Consumers in some European countries are increasingly willing to pay for streaming services such as Spotify, Deezer and WiMP, the sponsor of the survey.

The percentage of willing payers has risen to 48% from 33% in Norway. Willing payers rose to 30% from 14% in Denmark and 28% from 25% in Germany. Forty percent of Poles surveyed expressed a willingness to pay. Poland was not included in the survey results WiMP released last year.

A different trend is seen in Sweden, where subscription services account for 90% of digital recorded music revenues. Swedish consumers' willingness to pay dropped to 33% from 36% in the survey performed in June of last year.

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Some variance between countries is understandable. Norway and Sweden have high adoption of subscription services. All the countries but Germany have had subscription services for a number of years. Germany got Deezer in late 2011 and Spotify last year. But the drop in Sweden's willingness to pay is reason for pause. (One thing to remember: willingness to pay could have actually increased when considering the survey's margin of error.)

On average, 75% of consumers expressed either willingness or interest in paying for streaming services. A large portion of consumers said their willingness depends on the service. A quarter of consumers, on average, expressed no desire to pay.

Although the survey hints at the size of the potential market in these five countries, it does not reveal how to close the gap between willingness and participation. Two related questions need to be asked:

1. How much are people willing to pay? Unfortunately, a WiMP spokesperson said the survey did not ask consumers what price they would be willing to pay for a subscription streaming service. This is an important question. Current prices are being paid by heavy music consumers but are unlikely to appeal to mainstream consumers. Then again, asking consumers what price they would be willing to pay for an unfamiliar service (see lack of awareness below) may not produce an actionable result. People can't properly value something until they have experience and familiarity with the product.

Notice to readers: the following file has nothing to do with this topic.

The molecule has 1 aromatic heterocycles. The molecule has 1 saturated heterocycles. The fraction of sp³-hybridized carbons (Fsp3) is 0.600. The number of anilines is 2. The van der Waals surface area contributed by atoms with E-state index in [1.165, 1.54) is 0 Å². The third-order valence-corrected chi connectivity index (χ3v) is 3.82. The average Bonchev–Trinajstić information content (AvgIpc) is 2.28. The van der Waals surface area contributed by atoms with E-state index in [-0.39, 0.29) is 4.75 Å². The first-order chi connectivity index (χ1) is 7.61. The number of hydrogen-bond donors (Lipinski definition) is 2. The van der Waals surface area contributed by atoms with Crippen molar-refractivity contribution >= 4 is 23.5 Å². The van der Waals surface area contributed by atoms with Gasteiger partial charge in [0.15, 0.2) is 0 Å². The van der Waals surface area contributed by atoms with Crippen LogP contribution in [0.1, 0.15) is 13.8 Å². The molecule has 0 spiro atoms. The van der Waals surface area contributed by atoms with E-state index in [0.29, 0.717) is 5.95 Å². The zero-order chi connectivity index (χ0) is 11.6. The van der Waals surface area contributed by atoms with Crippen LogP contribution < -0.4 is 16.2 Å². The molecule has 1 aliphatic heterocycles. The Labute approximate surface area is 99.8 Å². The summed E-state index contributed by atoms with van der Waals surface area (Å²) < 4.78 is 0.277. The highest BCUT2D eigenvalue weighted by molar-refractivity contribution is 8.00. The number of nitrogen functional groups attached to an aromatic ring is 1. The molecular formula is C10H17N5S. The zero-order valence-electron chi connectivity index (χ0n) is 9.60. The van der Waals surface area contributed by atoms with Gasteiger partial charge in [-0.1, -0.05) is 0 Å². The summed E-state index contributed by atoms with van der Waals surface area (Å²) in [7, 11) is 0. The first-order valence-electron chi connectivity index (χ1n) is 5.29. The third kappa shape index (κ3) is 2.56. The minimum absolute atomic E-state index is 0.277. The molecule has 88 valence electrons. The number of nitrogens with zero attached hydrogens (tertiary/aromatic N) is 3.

2. Why aren’t some people subscribing? Each country surveyed has multiple subscription services (namely WiMP, Deezer and Spotify). So why is there a gap between usage and willingness? WiMP does not provide an answer for this question, either. Two factors seem obvious, however. First is lack of awareness. Today's subscription services simply don't have the resources to market themselves. Instead, they subsist on word of mouth and media coverage. The second factor is price. Again, current sticker prices are probably not suitable for mainstream consumers.

A greater willingness to pay appears to be linked to greater comfort with streaming. WiMP's survey shows consumers in all five countries expect to stream more and listen to CDs less next year. For example, 58% of Norwegians surveyed expect to stream at least every week next compared to 36% who stream every week currently. There could be a concurrent drop in CD listening: 6% say they never listen to CDs but 14% expect not to listen to CDs next year.